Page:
"When those three things come together, now we're really talking about an Information Revolution," Whitehurst said. "It will be less defined by making things more cheaply and by figuring out how to make things more efficiently."
IT is no longer about augmenting physical assets to make a product, Whitehurst said. "Now, IT is becoming the product," he said.
The Information Revolution requires companies to find new ways to partner to be successful, Whitehurst said.
The traditional way to create IT, in which an individual or a single organization develops a process or an application, is similar in concept to how physical goods are produced, he said.
However, the software industry is characterized by an explosion of information and the ability to share that information, making it possible to collaborate as a community and showing the importance of the power of participation. "These companies developing software now can work together through open source," he said.
Whitehurst said such software developers are not open-source zealots. "They just say, 'I have a problem, and I don't have to solve it myself,' " he said.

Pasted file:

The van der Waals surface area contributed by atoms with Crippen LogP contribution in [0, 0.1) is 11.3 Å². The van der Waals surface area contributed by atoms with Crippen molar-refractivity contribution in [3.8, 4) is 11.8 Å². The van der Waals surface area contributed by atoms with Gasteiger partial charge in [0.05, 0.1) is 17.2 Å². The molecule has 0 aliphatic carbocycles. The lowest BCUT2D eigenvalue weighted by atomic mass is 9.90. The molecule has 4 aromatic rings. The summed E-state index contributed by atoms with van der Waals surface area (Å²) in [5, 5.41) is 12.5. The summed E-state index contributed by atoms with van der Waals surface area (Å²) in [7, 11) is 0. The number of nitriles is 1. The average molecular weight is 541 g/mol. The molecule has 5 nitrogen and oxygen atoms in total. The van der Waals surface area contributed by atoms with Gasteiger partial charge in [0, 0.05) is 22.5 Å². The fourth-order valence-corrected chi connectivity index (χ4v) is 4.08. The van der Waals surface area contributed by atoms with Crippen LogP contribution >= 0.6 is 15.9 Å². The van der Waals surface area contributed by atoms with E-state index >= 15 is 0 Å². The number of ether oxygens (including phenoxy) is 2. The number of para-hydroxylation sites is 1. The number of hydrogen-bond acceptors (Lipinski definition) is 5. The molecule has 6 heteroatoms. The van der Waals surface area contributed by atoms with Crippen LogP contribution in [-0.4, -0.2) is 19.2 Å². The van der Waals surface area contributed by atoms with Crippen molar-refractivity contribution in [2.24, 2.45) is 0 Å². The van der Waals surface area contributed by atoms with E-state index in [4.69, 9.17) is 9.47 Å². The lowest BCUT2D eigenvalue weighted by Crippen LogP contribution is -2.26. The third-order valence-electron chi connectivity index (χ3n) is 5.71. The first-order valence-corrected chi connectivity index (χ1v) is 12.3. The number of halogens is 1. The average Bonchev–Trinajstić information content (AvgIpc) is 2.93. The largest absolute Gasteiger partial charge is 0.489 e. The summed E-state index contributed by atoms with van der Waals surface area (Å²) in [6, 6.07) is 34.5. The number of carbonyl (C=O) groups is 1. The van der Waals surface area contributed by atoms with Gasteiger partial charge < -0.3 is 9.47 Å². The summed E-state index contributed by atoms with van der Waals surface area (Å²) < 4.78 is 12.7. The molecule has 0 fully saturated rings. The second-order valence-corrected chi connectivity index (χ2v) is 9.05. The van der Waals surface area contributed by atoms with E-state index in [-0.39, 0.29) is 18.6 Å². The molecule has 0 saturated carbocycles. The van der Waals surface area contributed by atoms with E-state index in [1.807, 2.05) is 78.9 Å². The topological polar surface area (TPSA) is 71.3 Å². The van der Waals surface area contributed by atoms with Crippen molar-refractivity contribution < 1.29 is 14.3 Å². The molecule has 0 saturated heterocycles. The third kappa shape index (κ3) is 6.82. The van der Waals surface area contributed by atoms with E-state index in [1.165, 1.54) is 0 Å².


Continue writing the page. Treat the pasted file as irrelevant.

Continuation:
For example, he pointed to big data, noting that there is not a single part of the big data ecosystem that was not solved using open source.
Going forward, companies such as Red Hat have to look at how to add value in a world where half or more of the information will be coming from open source and participation in communities, which will change everyone's roles.
Participation is deep in Red Hat's DNA, Whitehurst said. "We believe the world will be a better place because of participation," he said.
Solution providers who sat in on Whitehurst's presentation praised his use of the Industrial Revolution as an analogy to describe the imminent Information Revolution.
Whitehurst's analogy was a real eye-opener, especially when he talked about comparing cloud computing to standardized parts, said Mark Gonzalez, regional vice president of sales for ePlus Technology, a Herndon, Va.-based solution provider and Red Hat partner.
Red Hat's focus on open source is essentially harvesting everyone's brains to develop the standardized parts, he said. "Red Hat was open before open was cool," he said. "They brought structure where there could have been chaos. They were able to bring out products that no one else could do."
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